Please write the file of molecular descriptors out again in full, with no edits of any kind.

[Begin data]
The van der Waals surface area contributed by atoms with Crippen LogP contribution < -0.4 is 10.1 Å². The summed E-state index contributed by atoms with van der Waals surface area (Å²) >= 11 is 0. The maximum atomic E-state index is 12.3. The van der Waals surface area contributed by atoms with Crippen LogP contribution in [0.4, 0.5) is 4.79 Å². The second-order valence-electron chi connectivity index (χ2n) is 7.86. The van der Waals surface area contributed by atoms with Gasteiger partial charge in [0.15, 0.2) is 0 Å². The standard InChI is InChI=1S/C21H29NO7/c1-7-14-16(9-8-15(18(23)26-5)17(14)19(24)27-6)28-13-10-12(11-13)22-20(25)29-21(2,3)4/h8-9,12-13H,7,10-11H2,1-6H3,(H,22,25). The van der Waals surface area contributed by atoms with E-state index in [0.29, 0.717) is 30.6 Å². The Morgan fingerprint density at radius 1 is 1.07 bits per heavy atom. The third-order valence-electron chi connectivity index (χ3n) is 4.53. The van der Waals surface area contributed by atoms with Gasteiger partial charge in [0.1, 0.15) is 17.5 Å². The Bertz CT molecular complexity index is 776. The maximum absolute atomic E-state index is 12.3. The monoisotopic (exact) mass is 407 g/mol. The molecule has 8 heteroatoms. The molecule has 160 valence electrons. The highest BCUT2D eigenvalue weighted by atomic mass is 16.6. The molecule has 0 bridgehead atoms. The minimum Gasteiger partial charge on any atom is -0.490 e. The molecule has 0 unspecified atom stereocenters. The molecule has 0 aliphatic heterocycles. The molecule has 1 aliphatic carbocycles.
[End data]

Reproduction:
The van der Waals surface area contributed by atoms with Crippen LogP contribution < -0.4 is 10.1 Å². The summed E-state index contributed by atoms with van der Waals surface area (Å²) >= 11 is 0. The maximum atomic E-state index is 12.3. The van der Waals surface area contributed by atoms with Crippen LogP contribution in [0.4, 0.5) is 4.79 Å². The second-order valence-electron chi connectivity index (χ2n) is 7.86. The van der Waals surface area contributed by atoms with Gasteiger partial charge in [0.15, 0.2) is 0 Å². The standard InChI is InChI=1S/C21H29NO7/c1-7-14-16(9-8-15(18(23)26-5)17(14)19(24)27-6)28-13-10-12(11-13)22-20(25)29-21(2,3)4/h8-9,12-13H,7,10-11H2,1-6H3,(H,22,25). The van der Waals surface area contributed by atoms with E-state index in [0.29, 0.717) is 30.6 Å². The Morgan fingerprint density at radius 1 is 1.07 bits per heavy atom. The third-order valence-electron chi connectivity index (χ3n) is 4.53. The van der Waals surface area contributed by atoms with Gasteiger partial charge in [0.1, 0.15) is 17.5 Å². The Bertz CT molecular complexity index is 776. The maximum absolute atomic E-state index is 12.3. The monoisotopic (exact) mass is 407 g/mol. The molecule has 8 heteroatoms. The molecule has 160 valence electrons. The highest BCUT2D eigenvalue weighted by atomic mass is 16.6. The molecule has 0 bridgehead atoms. The minimum Gasteiger partial charge on any atom is -0.490 e. The molecule has 0 unspecified atom stereocenters. The molecule has 0 aliphatic heterocycles. The molecule has 1 aliphatic carbocycles.